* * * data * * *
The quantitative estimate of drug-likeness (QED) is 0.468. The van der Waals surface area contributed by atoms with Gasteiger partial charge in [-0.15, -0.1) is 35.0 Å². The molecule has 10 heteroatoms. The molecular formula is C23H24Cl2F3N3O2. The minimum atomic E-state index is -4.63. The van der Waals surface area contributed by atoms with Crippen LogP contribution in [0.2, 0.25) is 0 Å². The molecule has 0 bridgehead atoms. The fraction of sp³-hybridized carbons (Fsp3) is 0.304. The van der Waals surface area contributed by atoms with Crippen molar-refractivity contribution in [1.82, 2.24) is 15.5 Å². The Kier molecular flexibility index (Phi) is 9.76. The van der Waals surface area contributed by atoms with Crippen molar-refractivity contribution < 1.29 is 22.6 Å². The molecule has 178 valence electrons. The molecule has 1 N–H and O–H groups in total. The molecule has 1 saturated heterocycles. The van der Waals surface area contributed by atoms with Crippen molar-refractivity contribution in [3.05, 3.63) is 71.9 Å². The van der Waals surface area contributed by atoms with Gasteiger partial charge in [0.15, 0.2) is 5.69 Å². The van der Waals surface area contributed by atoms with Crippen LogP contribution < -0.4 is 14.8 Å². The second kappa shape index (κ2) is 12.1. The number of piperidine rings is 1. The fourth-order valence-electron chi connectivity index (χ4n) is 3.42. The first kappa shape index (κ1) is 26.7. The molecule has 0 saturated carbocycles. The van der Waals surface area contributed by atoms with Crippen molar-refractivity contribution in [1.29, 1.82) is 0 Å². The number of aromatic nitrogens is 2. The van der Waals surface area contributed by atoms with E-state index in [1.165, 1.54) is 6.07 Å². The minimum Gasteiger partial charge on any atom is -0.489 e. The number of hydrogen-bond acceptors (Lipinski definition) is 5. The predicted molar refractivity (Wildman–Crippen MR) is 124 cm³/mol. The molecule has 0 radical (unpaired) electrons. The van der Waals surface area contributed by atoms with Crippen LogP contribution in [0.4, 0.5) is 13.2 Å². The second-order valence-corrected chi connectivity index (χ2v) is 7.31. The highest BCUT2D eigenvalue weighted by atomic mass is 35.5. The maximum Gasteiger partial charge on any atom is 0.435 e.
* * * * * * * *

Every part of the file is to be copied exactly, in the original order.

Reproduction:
The quantitative estimate of drug-likeness (QED) is 0.468. The van der Waals surface area contributed by atoms with Gasteiger partial charge in [-0.15, -0.1) is 35.0 Å². The molecule has 10 heteroatoms. The molecular formula is C23H24Cl2F3N3O2. The minimum atomic E-state index is -4.63. The van der Waals surface area contributed by atoms with Crippen LogP contribution in [0.2, 0.25) is 0 Å². The molecule has 0 bridgehead atoms. The fraction of sp³-hybridized carbons (Fsp3) is 0.304. The van der Waals surface area contributed by atoms with Crippen molar-refractivity contribution in [1.82, 2.24) is 15.5 Å². The Kier molecular flexibility index (Phi) is 9.76. The van der Waals surface area contributed by atoms with Crippen molar-refractivity contribution < 1.29 is 22.6 Å². The molecule has 178 valence electrons. The molecule has 1 N–H and O–H groups in total. The molecule has 1 saturated heterocycles. The van der Waals surface area contributed by atoms with Crippen molar-refractivity contribution in [3.05, 3.63) is 71.9 Å². The van der Waals surface area contributed by atoms with Gasteiger partial charge in [0.15, 0.2) is 5.69 Å². The van der Waals surface area contributed by atoms with Crippen LogP contribution < -0.4 is 14.8 Å². The second kappa shape index (κ2) is 12.1. The number of piperidine rings is 1. The fourth-order valence-electron chi connectivity index (χ4n) is 3.42. The first kappa shape index (κ1) is 26.7. The molecule has 0 saturated carbocycles. The van der Waals surface area contributed by atoms with Crippen molar-refractivity contribution in [1.29, 1.82) is 0 Å². The number of aromatic nitrogens is 2. The van der Waals surface area contributed by atoms with E-state index in [1.165, 1.54) is 6.07 Å². The minimum Gasteiger partial charge on any atom is -0.489 e. The number of hydrogen-bond acceptors (Lipinski definition) is 5. The predicted molar refractivity (Wildman–Crippen MR) is 124 cm³/mol. The molecule has 0 radical (unpaired) electrons. The van der Waals surface area contributed by atoms with Crippen LogP contribution in [0.4, 0.5) is 13.2 Å². The second-order valence-corrected chi connectivity index (χ2v) is 7.31. The highest BCUT2D eigenvalue weighted by atomic mass is 35.5. The maximum Gasteiger partial charge on any atom is 0.435 e.